County To Provide $100K To AGH, $200K To Cricket Center

County To Provide $100K To AGH, $200K To Cricket Center
Pictured, from left in a file photo, are County Commissioners Josh Nordstrom, Chip Bertino, Jim Bunting, Joe Mitrecic, Ted Elder, Bud Church and Diana Purnell. Photo by Charlene Sharpe

SNOW HILL – The Worcester County Commissioners this week agreed to provide a $100,000 grant to Atlantic General Hospital in the coming fiscal year.

Though there was initially a motion to eliminate the hospital’s grant during budget discussions this week, the commissioners voted 6-0, with Commissioner Bud Church absent, to provide Atlantic General Hospital (AGH) with a $100,000 grant.

“We’re still in — hopefully coming out of — the pandemic, but there’s still a lot of expenses involved with that and I think it’s our local hospital and we need to support it,” Commissioner Josh Nordstrom said.

Last year, approval of the county’s budget hinged on a $100,000 grant to AGH. The grant, which was removed in early budget discussions, was put back in at the last minute when it became clear Church wouldn’t vote for the overall budget — and the budget wouldn’t have the votes to pass — if it wasn’t included.

This week, Commissioner Chip Bertino quickly made a motion to zero out the grant to the Berlin hospital. The hospital had requested $200,000 for fiscal year 2022.

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“I don’t believe we should be giving a grant to AGH,” he said.

Commissioner Jim Bunting seconded the motion while Nordstrom voiced objections.

“I understand we got bogged down in it last year,” Nordstrom said, noting that the hospital had asked this year for twice as much. “I just think we should keep it level like we did last year.”

Commissioner Joe Mitrecic pointed out that the AGH donation was a contentious issue and not all the commissioners were present. Commissioner Diana Purnell agreed and suggested the board delay a decision.

With the motion to zero out the grant on the floor, however, the vote proceeded. It failed 3-3, with Nordstrom, Mitrecic and Purnell in opposition.

When Mitrecic said the tie vote left the grant in the budget at $200,000, Bertino made a motion to grant the hospital the same $100,000 it got last year. The motion passed unanimously.

While the commissioners went on to fund most social service groups at a flat level, the Cricket Center, Worcester County’s child advocacy center, received approval for a $200,000 grant. In years past, the agency — which requested $275,000 this year — has received $10,000 from Worcester County.

“I don’t think I’m alone when I say our eyes were opened when they gave us a presentation here a few months ago about their mandate from the state, about the fact that they are not funded by the state, that what they do … it affects the entire community with the children who are harmed,” Bertino said.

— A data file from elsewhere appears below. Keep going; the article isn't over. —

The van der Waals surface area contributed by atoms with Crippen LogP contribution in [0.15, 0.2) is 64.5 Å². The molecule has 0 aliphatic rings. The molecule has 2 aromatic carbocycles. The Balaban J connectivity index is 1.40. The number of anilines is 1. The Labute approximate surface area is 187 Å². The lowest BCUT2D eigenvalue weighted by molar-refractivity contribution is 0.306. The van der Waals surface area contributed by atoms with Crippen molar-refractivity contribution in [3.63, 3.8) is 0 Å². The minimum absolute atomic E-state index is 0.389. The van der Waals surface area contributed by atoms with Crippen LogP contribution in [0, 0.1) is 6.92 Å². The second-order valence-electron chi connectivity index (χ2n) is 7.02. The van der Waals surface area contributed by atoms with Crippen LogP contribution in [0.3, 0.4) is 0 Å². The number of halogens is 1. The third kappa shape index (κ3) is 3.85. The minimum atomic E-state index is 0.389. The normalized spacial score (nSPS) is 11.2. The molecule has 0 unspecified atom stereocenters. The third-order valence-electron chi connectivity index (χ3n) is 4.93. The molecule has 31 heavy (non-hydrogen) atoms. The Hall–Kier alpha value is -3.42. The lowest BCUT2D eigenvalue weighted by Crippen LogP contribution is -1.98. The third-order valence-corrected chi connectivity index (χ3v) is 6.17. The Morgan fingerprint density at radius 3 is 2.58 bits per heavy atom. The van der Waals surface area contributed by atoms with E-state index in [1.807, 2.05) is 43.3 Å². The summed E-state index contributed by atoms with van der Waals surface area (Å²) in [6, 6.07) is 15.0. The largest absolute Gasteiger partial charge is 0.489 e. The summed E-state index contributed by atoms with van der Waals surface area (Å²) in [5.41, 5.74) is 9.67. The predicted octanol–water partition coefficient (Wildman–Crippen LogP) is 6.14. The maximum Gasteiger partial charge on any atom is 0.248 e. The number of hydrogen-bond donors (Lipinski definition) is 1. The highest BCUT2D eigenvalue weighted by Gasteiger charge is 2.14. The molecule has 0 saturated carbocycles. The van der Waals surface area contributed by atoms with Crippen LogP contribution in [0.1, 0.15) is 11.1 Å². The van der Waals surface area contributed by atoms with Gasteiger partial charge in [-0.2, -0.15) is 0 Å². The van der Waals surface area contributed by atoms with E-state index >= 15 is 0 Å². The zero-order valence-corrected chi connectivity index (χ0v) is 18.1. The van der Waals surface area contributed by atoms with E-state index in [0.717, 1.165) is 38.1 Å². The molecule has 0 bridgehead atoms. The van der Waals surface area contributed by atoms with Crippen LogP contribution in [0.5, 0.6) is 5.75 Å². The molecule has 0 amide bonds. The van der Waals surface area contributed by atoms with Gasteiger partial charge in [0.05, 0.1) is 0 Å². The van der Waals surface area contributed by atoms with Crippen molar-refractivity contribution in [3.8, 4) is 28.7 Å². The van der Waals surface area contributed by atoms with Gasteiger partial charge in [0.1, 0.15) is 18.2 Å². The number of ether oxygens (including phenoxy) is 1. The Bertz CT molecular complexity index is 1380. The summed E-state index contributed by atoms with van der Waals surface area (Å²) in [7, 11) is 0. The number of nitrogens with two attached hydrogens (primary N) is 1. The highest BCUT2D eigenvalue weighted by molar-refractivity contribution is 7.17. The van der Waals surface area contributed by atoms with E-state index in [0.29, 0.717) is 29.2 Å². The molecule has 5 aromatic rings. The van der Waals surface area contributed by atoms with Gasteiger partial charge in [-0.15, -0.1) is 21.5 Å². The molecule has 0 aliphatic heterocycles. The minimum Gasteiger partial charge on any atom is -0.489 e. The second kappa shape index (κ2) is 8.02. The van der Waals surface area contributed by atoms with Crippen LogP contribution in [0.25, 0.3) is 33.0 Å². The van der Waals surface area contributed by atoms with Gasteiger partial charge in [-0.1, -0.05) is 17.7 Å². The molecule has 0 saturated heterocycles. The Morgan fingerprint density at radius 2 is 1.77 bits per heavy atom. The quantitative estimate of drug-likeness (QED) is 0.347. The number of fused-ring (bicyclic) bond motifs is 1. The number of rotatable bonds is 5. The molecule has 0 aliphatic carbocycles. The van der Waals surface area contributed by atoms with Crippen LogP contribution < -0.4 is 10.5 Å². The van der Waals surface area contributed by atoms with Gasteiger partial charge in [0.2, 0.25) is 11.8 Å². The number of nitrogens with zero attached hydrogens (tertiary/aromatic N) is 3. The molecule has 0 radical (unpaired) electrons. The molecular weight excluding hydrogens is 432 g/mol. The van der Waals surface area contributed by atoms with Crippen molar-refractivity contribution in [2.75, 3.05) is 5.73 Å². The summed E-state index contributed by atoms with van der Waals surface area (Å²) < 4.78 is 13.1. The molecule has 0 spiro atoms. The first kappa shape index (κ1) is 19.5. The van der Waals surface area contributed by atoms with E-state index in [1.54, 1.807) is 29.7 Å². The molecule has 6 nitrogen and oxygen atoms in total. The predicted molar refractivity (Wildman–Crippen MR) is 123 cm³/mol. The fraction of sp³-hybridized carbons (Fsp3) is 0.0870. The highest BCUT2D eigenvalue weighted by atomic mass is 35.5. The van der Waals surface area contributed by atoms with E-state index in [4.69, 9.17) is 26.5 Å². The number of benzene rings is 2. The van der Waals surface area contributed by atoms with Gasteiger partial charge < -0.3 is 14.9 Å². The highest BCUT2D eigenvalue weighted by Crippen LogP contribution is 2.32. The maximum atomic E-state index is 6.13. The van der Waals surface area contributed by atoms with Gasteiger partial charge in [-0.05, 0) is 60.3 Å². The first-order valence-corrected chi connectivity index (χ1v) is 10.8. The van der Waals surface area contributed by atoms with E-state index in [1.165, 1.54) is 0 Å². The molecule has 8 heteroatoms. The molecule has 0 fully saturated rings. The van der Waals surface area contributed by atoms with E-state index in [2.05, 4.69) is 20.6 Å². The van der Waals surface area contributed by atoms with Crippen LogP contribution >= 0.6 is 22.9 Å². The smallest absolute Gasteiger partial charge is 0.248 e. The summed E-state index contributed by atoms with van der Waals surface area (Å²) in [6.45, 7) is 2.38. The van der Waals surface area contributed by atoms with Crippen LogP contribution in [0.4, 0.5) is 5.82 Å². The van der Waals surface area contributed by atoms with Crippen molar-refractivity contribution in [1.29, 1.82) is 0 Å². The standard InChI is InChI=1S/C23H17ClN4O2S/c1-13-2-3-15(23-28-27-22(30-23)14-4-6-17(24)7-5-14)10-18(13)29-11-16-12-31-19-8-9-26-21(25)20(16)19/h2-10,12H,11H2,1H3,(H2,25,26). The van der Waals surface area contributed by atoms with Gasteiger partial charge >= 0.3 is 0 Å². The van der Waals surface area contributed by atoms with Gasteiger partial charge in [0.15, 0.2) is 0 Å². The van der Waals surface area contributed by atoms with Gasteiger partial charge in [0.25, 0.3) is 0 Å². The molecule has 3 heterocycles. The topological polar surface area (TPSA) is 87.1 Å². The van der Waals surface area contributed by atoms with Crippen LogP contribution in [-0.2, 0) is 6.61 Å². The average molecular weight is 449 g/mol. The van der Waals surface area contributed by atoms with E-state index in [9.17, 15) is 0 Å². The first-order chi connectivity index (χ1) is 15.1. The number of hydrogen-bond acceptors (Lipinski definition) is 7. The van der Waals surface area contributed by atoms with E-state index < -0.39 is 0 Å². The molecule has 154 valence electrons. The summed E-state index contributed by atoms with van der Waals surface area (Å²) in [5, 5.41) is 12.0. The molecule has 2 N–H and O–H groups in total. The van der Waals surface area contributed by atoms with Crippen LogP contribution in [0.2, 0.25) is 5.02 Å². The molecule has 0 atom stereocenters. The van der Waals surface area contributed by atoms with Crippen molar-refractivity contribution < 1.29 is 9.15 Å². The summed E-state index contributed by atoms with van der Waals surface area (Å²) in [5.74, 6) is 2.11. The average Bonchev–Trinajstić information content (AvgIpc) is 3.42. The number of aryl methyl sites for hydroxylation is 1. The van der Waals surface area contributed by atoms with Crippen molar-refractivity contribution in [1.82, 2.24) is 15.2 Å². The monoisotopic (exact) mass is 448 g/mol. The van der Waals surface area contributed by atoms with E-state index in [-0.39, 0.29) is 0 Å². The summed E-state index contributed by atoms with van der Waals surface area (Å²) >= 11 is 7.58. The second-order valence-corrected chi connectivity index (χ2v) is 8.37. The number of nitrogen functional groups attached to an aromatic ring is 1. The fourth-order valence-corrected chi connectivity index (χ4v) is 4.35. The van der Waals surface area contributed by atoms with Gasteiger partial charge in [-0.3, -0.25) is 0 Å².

Though he suggested giving the agency $200,000, several of his peers questioned the amount. Nordstrom said it was a huge jump, while Bunting said it didn’t make sense.

“I don’t believe they made the case for an amount when they came in front of us,” he said.

Bertino pointed out that the county had been giving numerous groups, including the Delmarva Discovery Center, grants in recent years. He stressed that the Cricket Center had a critical role within the community and was in the process of trying to raise money for a new facility in Snow Hill. He said the center’s employees spent a good portion of their time fundraising just to keep the center in business.

“Is that really the best use of their time?” he said.

Mitrecic also spoke up in support of an increase in the center’s funding. He pointed out that the amount could be reduced next year.

Commissioner Ted Elder said once the agency received that level of funding one year it would be hard to cut it in the future. Bertino, however, stressed that his motion was not for a multi-year grant.

“Quite truthfully I think the welfare of children and families in need is more important than the welfare of a couple of otters in an aquarium….,” he said. “I do hope they come back to us for grant money next year. What they’re doing, what they’re trying to accomplish, the families they’re trying to help, these are the most victimized people in our community and they deserve to be helped and we have a responsibility as a government, as a community, to do so.”

The commissioners voted 4-2, with Bunting and Elder opposed, to include a $200,000 grant for the Cricket Center in the coming year’s budget.

About The Author: Charlene Sharpe

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Charlene Sharpe has been with The Dispatch since 2014. A graduate of Stephen Decatur High School and the University of Richmond, she spent seven years with the Delmarva Media Group before joining the team at The Dispatch.